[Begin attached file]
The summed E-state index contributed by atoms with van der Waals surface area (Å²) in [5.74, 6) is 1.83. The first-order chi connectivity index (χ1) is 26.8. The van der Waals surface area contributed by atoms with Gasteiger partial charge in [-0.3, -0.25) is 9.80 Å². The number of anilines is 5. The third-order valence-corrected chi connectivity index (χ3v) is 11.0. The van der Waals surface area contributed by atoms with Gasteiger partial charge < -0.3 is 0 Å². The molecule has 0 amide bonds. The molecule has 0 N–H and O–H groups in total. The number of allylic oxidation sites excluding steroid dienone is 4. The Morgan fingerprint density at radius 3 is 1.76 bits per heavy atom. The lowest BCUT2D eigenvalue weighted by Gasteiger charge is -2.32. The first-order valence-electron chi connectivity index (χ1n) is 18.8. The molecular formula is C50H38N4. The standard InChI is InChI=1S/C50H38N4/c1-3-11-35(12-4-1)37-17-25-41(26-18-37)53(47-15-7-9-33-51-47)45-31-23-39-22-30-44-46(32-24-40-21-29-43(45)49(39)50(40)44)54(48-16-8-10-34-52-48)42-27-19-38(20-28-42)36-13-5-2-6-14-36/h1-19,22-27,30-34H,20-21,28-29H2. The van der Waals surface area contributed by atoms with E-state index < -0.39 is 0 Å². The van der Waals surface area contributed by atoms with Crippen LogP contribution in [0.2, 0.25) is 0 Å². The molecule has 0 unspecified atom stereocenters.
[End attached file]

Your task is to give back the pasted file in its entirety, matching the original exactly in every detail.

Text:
The summed E-state index contributed by atoms with van der Waals surface area (Å²) in [5.74, 6) is 1.83. The first-order chi connectivity index (χ1) is 26.8. The van der Waals surface area contributed by atoms with Gasteiger partial charge in [-0.3, -0.25) is 9.80 Å². The number of anilines is 5. The third-order valence-corrected chi connectivity index (χ3v) is 11.0. The van der Waals surface area contributed by atoms with Gasteiger partial charge < -0.3 is 0 Å². The molecule has 0 amide bonds. The molecule has 0 N–H and O–H groups in total. The number of allylic oxidation sites excluding steroid dienone is 4. The Morgan fingerprint density at radius 3 is 1.76 bits per heavy atom. The lowest BCUT2D eigenvalue weighted by Gasteiger charge is -2.32. The first-order valence-electron chi connectivity index (χ1n) is 18.8. The molecular formula is C50H38N4. The standard InChI is InChI=1S/C50H38N4/c1-3-11-35(12-4-1)37-17-25-41(26-18-37)53(47-15-7-9-33-51-47)45-31-23-39-22-30-44-46(32-24-40-21-29-43(45)49(39)50(40)44)54(48-16-8-10-34-52-48)42-27-19-38(20-28-42)36-13-5-2-6-14-36/h1-19,22-27,30-34H,20-21,28-29H2. The van der Waals surface area contributed by atoms with E-state index < -0.39 is 0 Å². The van der Waals surface area contributed by atoms with Crippen LogP contribution in [0.2, 0.25) is 0 Å². The molecule has 0 unspecified atom stereocenters.